As you consider the many weight loss surgery options, it’s important to understand that any procedure is just the first step. The key to making it a lifelong success is understanding the personal commitment to change.
Sharon Howard R.D., who counsels weight loss surgery patients (pre-op and post-op) in her role at a certified Bariatric Surgery Center of Excellence, believes there are several things that must be understood beforehand to maximize patients’ chances at long-term health and success after surgery.
To understand whether someone is truly mentally and emotionally ready for the life changes that come after bariatric surgery, here are 7 key questions she thinks you should ask yourself.
You Might be Ready for Bariatric Surgery IF….
1) You plan to eat a healthy diet the rest of your life.
Surgery to alter your stomach size will aid in your weight loss, but You still have to “work it.” You still have to make food decisions that are:
- Low fat
- Low sugar
- High protein
- High nutrient
- Small portions
You will need a balanced intake of fruits, vegetables, calcium-rich foods, as well as whole grains and lean proteins.
2) You change the way you eat.
Eating slowly, chewing thoroughly, and being mindful of the fullness your new anatomy brings you are eating behaviors to maintain. Learn to put your fork down between bites, chew more, and stop eating at the first sign of fullness.
3) You change the way you drink.
It’s a bit tricky, but you need to stay hydrated by sipping noncaloric, non-carbonated, non-caffeine liquids all day. But, you need to stop drinking 30 minutes before and wait 30 minutes after eating solid food. Drinking with solid food in your stomach can at the least make you uncomfortably full, nauseous, or even vomit; but this practice over time can limit the nutritious food you eat at meals and ultimately stretch your “pouch” (what your new smaller stomach is named) which allows you to eat bigger portions and limits your weight loss.
You need a minimum of 48 – 64 oz of fluid. Count protein drinks and milk. Juice is not recommended—liquid calories that delay your weight loss. Your urine should be very pale yellow; if darker, up your water intake. Dehydration is a top reason for hospital readmissions.
Constipation may be annoying and uncomfortable. More fluids, movement, fiber and perhaps fiber supplements may be needed.
Alcohol is an irritant to your pouch, and toxic to your liver. You should plan on giving up alcohol!
4) You plan to be active to burn calories and build muscle.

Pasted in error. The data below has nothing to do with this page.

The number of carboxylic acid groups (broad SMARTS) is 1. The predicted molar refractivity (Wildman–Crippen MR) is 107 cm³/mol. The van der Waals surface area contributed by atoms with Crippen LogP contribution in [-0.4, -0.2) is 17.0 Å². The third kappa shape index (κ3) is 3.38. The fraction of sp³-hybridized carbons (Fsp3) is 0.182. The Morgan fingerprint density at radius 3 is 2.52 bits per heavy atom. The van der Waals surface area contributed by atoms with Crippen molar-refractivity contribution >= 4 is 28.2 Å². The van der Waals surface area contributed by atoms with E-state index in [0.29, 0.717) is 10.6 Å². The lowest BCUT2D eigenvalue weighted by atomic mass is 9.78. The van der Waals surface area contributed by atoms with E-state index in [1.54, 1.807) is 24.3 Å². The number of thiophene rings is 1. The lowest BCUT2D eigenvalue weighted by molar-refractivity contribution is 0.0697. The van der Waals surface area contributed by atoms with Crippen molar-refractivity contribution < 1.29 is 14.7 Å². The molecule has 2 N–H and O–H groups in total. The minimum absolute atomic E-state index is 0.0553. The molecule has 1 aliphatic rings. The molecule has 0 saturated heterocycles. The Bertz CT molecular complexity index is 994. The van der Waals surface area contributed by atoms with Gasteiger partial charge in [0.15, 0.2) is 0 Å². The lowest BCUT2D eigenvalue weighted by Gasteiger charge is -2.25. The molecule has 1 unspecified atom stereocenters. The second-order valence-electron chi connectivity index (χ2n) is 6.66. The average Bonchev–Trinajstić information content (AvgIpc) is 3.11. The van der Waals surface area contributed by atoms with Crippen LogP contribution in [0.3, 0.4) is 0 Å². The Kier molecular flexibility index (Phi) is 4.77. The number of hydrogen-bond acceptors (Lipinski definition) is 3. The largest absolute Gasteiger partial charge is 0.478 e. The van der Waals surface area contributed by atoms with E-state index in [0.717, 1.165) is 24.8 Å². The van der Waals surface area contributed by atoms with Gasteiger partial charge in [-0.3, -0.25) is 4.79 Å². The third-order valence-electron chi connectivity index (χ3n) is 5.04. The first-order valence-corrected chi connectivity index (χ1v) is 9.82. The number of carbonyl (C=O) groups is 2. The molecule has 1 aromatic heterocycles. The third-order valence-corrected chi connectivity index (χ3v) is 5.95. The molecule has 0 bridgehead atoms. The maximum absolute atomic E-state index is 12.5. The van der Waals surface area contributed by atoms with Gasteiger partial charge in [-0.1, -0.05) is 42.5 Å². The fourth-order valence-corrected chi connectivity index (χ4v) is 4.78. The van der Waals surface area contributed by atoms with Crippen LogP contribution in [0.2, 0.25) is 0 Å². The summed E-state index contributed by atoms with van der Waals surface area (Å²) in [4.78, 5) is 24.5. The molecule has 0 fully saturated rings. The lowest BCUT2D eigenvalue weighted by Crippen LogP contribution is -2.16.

To prevent massive muscle loss during the fast weight loss phase, you will need strength training to keep muscle and eventually even build muscle. Muscle burns 8 times the calories that fat does on your body. Even though you will lose lots of fat mass faster than any diet plan, you still need to preserve your lean muscle mass to maximize your metabolism. View our Post-WLS exercise guide here.
When your weight is still high, just walking can give you a good aerobic workout! Moving that weight around the park is making your body calorie burning! As you get lighter and leaner, you want well developed muscles to emerge from under the disappearing body fat. As you lose more and more weight, celebrate your new body by embracing exercise as a way of life.
5) You take your supplements and medications as prescribed.
Your pills will, at first, need to be in crushable, chewable or liquid form. The digestive juices that dissolve pills are disrupted, so changing the delivery of the medications is more effective for a while. You will move back to swallowing whole pills when your surgeon directs you.
Supplementation with vitamins and minerals is for the rest of your life. A major alteration in your digestive system puts you at risk of long term nutritional deficiencies. Key nutrients are protein status, B 12, magnesium, calcium, and iron.
One of the many benefits of bariatric surgery is—less medications! You may not need as many diabetic medications, less blood pressure pills, and others.
6) You plan to self monitor.
What does this mean? Research on people who successfully maintain their weight loss continue to monitor their weight, food and fluid intake and/or their exercise. You can simply use a notebook to record your weight once a week, or get technical with a smartphone app for protein and calorie tracking, and have fun with a simple pedometer for step counting or a fitness tracker for calorie burning. It has become fashionable to wear devices that help monitor movement! Over the years, continue to step on the scale weekly or monthly—if you see your weight creeping up—take corrective action! The bariatric surgery will not guarantee your weight will maintain itself without you paying attention.
7) You plan to eat to live, not live to eat!
Food should be tasty, flavorful and enjoyed! However, using food as a coping mechanism for stress, boredom relief, or mindlessly watching TV, are weight gain habits. Address your food cravings. If you feel addicted to food, or compulsively overeat, you must address this prior to surgery with professional help. Bariatric surgery will not solve everything, but the benefits to your health, self-esteem, and longevity are significant!
written by Sharon Howard R.D.